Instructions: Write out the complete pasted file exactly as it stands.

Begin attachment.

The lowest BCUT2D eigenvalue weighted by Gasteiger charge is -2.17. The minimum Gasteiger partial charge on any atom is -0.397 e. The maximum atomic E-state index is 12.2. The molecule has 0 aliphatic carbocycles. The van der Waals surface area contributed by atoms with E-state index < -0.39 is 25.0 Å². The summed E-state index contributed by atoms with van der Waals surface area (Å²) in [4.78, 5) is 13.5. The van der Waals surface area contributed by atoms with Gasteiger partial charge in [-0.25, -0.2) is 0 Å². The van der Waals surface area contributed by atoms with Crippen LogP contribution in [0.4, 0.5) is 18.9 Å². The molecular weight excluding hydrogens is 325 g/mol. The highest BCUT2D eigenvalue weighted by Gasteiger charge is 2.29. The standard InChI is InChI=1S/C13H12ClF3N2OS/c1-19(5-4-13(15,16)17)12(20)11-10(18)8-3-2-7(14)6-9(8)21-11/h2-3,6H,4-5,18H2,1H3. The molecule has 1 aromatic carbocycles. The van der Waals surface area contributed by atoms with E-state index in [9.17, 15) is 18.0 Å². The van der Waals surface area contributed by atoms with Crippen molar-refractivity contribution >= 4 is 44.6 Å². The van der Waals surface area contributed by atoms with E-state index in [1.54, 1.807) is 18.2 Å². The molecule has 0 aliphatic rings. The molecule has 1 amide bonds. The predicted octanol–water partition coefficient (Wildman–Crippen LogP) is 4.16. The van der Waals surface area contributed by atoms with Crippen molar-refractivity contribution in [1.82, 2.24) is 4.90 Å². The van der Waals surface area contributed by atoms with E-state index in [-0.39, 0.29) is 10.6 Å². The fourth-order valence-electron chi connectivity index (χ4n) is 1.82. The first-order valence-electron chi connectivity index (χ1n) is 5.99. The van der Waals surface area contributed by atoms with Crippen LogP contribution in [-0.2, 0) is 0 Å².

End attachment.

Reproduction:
The lowest BCUT2D eigenvalue weighted by Gasteiger charge is -2.17. The minimum Gasteiger partial charge on any atom is -0.397 e. The maximum atomic E-state index is 12.2. The molecule has 0 aliphatic carbocycles. The van der Waals surface area contributed by atoms with E-state index < -0.39 is 25.0 Å². The summed E-state index contributed by atoms with van der Waals surface area (Å²) in [4.78, 5) is 13.5. The van der Waals surface area contributed by atoms with Gasteiger partial charge in [-0.25, -0.2) is 0 Å². The van der Waals surface area contributed by atoms with Crippen LogP contribution in [0.4, 0.5) is 18.9 Å². The molecular weight excluding hydrogens is 325 g/mol. The highest BCUT2D eigenvalue weighted by Gasteiger charge is 2.29. The standard InChI is InChI=1S/C13H12ClF3N2OS/c1-19(5-4-13(15,16)17)12(20)11-10(18)8-3-2-7(14)6-9(8)21-11/h2-3,6H,4-5,18H2,1H3. The molecule has 1 aromatic carbocycles. The van der Waals surface area contributed by atoms with E-state index in [9.17, 15) is 18.0 Å². The van der Waals surface area contributed by atoms with Crippen molar-refractivity contribution >= 4 is 44.6 Å². The van der Waals surface area contributed by atoms with E-state index in [1.54, 1.807) is 18.2 Å². The molecule has 0 aliphatic rings. The molecule has 1 amide bonds. The predicted octanol–water partition coefficient (Wildman–Crippen LogP) is 4.16. The van der Waals surface area contributed by atoms with Crippen molar-refractivity contribution in [1.82, 2.24) is 4.90 Å². The van der Waals surface area contributed by atoms with E-state index in [-0.39, 0.29) is 10.6 Å². The fourth-order valence-electron chi connectivity index (χ4n) is 1.82. The first-order valence-electron chi connectivity index (χ1n) is 5.99. The van der Waals surface area contributed by atoms with Crippen LogP contribution in [-0.2, 0) is 0 Å².